Watching the Light

Sunrise today: 8.38am. Sunset today: 4.39pm. 8 hours of sunlight. 1 hour and 35 minutes longer than the shortest day.

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Driving home at twenty past five and for the first time the sky is still light. There’s no daylight left but it’s not yet dark and the sky is twilight blue the whole way home, and the lochs by the roadside as the road bends and curves are the palest twilight blue, like the flashes of a torch, like the thump of a heart beat, illuminating our passage.

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A sunlit lunchtime, the first for I don’t know how long, and with the snow almost away there’s a quality to the mud and grass that reminds you for a moment of the first taste of spring, echoing with robinsong, and nothing for it but to stand and catch the light.

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Leaving the building just after 5pm, people stop and stare at the sky.

‘Have you seen the light?’, someone says.

‘Did you see it this morning? Look at the light!’

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The ice might have gone but the gale that follows stops me walking. Even a picture in the garden’s hard as the wind tries to whip the phone from my hand. I lean against the wall of the old blackhouse for support, and watch its light.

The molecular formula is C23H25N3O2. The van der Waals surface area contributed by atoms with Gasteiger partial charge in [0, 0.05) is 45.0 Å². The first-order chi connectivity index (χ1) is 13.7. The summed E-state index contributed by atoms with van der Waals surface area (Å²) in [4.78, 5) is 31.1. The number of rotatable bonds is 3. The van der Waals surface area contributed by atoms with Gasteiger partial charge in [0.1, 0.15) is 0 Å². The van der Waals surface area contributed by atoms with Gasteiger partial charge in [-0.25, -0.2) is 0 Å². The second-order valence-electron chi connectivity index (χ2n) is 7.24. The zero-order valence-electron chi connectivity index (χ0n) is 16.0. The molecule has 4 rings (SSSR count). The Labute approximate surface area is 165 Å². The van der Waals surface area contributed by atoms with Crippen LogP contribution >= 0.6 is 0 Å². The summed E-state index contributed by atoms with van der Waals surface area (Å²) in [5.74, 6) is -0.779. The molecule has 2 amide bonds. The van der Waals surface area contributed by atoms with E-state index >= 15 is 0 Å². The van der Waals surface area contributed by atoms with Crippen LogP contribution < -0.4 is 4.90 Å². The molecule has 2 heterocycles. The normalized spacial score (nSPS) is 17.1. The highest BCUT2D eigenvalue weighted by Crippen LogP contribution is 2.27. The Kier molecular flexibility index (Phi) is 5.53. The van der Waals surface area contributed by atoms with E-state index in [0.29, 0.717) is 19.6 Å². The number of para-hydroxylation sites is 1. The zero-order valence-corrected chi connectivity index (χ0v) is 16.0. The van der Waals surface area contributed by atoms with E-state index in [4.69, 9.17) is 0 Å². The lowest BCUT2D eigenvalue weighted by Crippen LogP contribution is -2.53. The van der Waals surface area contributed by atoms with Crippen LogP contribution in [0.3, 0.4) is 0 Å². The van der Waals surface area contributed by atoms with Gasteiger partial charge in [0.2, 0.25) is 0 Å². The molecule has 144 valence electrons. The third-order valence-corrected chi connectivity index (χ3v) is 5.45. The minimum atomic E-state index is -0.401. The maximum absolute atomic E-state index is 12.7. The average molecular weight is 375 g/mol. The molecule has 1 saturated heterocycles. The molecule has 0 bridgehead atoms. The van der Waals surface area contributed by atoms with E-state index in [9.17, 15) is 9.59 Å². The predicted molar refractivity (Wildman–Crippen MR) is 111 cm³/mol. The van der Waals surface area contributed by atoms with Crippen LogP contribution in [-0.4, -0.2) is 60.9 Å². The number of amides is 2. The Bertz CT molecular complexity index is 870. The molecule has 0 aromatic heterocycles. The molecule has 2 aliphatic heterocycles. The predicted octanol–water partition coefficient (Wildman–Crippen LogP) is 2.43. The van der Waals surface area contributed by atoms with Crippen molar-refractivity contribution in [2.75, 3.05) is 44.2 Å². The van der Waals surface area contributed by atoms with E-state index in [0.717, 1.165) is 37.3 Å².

black house in sun

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I’m still not sure what photography means or why it matters. Perhaps it’s just a question of watching the light.

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And though I came to forget or regret all I have ever done, yet I would remember that once I saw the dragons aloft on the wind at sunset above the western isles; and I would be content.

~ Ursula Le Guin

4 thoughts on “Watching the Light”

  1. So beautiful. I agree with you that photography is about watching the light, and all that means, and also about watching the dark too, the dark that gives shape and strength, and that holds the light so reverently.

    1. That’s such a beautiful counterpoint Sarah, and much food for thought for me this week. Thank you.

  2. Because I take photos at that place where all my senses and thought processes meet, for me, photography is about creating portals and symbols, creating a soul journal and a road map back home to the part of me that loves details and moments of delight, wonder and awe. But I’m torn: I’m an intense introvert and enjoy ruthlessly editing my life-collections so that only the most potent, uplifting, deeply personal symbols remain – be it photos, books, ornaments or music – but I also enjoy taking photos for the simple joy of illustrating thoughts and sharing ideas, inspiration and moments with others. Photography may be about writing with light, but I like how your beautifully curated site always makes me ponder my whys and who fors.

    1. Isn’t it interesting that a word and an activity that is so familiar to us – most of us – now, has so many different meanings, so much different significance. I guess it’s the same with ‘writing’ which most definitely covers a multitude of sins! I think for me photography is a way to better notice, to say thank you somehow. I often have very little interest in the photograph after the event, it seems to be the process that has most significance. Though I am trying to get back into the habit of sharing them again – there is something very powerful in a different way through that process.

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